The Language of Flowers (Paperback)
Availability: On Our Shelves Now
Published: Ballantine Books, 4/2012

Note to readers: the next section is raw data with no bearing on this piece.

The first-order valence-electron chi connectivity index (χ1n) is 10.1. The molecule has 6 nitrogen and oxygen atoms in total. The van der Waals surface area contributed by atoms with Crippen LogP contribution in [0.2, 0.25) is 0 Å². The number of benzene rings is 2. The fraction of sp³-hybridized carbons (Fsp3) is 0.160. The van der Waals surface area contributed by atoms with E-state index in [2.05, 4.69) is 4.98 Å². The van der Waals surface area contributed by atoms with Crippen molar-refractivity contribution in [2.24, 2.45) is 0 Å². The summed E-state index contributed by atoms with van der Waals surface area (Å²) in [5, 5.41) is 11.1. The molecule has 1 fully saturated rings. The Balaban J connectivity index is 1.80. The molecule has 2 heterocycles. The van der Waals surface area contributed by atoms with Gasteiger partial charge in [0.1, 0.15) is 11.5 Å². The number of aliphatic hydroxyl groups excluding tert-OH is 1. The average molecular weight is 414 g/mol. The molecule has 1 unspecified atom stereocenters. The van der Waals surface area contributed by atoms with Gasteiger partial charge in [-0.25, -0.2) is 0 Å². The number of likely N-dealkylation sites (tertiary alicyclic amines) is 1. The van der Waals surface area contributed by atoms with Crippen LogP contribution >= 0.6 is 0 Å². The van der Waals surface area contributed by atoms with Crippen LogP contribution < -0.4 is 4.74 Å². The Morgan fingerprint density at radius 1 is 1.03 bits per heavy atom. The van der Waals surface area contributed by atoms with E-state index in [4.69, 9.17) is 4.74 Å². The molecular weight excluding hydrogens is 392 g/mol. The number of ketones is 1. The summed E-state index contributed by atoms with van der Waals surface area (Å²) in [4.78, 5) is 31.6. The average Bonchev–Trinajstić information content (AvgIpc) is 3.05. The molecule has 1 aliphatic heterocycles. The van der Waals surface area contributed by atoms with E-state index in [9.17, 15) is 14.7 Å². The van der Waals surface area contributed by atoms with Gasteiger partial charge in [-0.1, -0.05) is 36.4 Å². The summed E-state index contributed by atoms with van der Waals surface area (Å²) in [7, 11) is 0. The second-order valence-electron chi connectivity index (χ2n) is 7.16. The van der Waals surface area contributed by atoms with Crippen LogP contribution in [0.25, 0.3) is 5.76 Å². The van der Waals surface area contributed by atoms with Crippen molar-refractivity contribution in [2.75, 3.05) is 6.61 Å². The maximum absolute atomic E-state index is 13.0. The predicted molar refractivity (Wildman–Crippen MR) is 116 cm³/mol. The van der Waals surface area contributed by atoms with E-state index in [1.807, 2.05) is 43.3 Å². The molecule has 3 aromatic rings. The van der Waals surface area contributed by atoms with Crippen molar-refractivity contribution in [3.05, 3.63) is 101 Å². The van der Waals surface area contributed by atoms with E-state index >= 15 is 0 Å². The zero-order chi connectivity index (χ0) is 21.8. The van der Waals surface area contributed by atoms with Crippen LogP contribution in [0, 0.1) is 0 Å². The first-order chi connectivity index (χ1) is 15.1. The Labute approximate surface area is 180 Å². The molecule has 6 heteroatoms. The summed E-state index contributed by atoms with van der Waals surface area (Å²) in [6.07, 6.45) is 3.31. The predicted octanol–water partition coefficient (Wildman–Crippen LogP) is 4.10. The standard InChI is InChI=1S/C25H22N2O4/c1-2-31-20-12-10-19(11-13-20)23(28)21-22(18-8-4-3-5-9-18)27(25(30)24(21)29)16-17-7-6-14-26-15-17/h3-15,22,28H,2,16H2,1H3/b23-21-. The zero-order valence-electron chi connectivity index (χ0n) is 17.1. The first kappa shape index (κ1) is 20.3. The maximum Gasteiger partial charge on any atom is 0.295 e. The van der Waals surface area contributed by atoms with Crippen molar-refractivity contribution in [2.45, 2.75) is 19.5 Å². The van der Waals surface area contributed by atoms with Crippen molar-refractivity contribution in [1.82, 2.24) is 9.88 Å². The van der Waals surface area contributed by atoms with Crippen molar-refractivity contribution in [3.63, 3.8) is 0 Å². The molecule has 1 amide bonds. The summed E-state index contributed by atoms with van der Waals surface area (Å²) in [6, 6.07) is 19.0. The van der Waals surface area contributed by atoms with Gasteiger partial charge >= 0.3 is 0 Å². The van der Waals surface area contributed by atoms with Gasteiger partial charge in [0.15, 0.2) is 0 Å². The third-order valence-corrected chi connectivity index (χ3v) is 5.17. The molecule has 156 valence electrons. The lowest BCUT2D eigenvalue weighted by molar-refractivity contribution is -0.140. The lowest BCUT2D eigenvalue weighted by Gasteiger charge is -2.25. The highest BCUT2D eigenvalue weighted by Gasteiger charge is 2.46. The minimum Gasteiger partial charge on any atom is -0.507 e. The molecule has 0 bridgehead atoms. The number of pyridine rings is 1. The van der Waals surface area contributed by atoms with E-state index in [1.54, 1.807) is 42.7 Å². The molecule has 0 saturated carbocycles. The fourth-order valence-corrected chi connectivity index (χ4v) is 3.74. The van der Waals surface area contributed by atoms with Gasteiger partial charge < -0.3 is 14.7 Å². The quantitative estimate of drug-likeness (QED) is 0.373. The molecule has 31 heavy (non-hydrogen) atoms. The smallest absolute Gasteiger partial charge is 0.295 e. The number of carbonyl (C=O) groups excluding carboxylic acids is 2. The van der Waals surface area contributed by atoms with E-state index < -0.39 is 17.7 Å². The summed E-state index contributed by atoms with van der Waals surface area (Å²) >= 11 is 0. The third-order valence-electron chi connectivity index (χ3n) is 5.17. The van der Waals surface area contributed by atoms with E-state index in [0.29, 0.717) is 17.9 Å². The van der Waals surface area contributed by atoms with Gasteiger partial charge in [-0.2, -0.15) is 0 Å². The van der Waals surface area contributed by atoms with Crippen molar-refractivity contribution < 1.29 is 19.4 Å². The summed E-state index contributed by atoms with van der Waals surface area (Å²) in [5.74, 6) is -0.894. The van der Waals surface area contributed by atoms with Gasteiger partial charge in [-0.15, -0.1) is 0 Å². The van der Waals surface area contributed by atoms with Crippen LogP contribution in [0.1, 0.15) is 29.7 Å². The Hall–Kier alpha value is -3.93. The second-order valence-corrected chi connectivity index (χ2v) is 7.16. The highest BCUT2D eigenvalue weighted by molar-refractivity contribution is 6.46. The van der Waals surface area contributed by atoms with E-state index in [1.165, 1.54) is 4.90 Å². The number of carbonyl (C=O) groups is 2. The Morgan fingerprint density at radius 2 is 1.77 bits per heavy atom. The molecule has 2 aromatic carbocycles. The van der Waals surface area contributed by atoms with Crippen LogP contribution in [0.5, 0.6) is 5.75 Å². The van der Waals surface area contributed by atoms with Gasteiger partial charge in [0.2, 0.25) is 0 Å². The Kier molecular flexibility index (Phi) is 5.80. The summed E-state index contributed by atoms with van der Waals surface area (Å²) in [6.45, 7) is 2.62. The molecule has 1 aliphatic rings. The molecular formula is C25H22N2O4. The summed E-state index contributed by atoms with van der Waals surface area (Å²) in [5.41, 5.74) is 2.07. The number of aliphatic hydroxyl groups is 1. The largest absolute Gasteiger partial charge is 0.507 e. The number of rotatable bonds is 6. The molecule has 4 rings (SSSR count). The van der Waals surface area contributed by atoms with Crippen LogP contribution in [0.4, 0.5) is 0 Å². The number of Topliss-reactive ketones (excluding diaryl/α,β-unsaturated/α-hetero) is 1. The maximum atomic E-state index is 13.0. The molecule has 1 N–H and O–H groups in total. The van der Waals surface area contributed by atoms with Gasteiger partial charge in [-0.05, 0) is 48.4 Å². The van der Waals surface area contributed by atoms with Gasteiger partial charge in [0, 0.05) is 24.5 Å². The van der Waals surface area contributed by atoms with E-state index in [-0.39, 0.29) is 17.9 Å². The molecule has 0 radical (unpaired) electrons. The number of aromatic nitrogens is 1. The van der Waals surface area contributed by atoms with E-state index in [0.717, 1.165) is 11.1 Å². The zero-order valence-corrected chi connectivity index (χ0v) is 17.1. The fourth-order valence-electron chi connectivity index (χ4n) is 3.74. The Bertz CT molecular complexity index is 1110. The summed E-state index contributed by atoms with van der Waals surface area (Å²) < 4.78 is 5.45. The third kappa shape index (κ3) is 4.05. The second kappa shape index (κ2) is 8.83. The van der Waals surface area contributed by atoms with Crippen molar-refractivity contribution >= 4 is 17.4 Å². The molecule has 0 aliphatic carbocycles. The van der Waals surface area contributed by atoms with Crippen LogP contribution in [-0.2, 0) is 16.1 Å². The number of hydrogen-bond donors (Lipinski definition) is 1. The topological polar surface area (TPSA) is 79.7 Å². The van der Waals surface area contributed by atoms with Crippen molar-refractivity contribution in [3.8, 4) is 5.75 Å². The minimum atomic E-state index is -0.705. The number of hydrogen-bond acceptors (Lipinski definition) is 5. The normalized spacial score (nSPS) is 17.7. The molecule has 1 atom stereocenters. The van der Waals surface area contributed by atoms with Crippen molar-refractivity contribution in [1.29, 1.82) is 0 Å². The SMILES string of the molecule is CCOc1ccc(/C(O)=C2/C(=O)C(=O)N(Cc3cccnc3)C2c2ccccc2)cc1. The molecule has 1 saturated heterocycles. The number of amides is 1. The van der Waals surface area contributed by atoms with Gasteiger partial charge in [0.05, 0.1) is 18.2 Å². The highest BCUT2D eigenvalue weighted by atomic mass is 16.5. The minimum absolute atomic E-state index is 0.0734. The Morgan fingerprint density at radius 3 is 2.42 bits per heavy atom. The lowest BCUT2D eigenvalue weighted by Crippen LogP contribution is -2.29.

Taking to task topics of homelessness, adoption, foster kids, mean girls, attachment disorder, a romance, and tying them together with the language and symbolism of flowers, Vanessa Diffenbaugh has written a book that is a fascinating page turner. As we read about Victoria Jones, we learn that her mother gave her up and that no one really knows why. She is about to enter a group transition home and then not be the responsibility of the foster care system. We watch her bide her time with no idea what she will do and not look, then leave with only what she can carry, knowing that the other girls in the house are going through her things. The story easily shifts between her childhood and a long-term stay with Elizabeth, a woman who took an interest in her but who was also absorbed with her own problems, and Victoria’s present where she first starts working for a florist and goes up the scale from day worker to a trusted and loved employee, and the romance between herself at 18 and her boyfriend Grant, Elizabeth’s nephew of whom she’d become aware at the age of 9 when she had lived with Elizabeth. She had a baby with Grant, which provided the fulcrum of the story to bring it to a logical and satisfying conclusion. The Language if Flowers is a “gentle read.” While it draws you in, it is also a book that you can read, enjoy for a while, set down for a day or two, and because of both its gravity and the information about the flowers which is central to the story, go back to it and quickly get reabsorbed by the intense, likable, and relatable characters.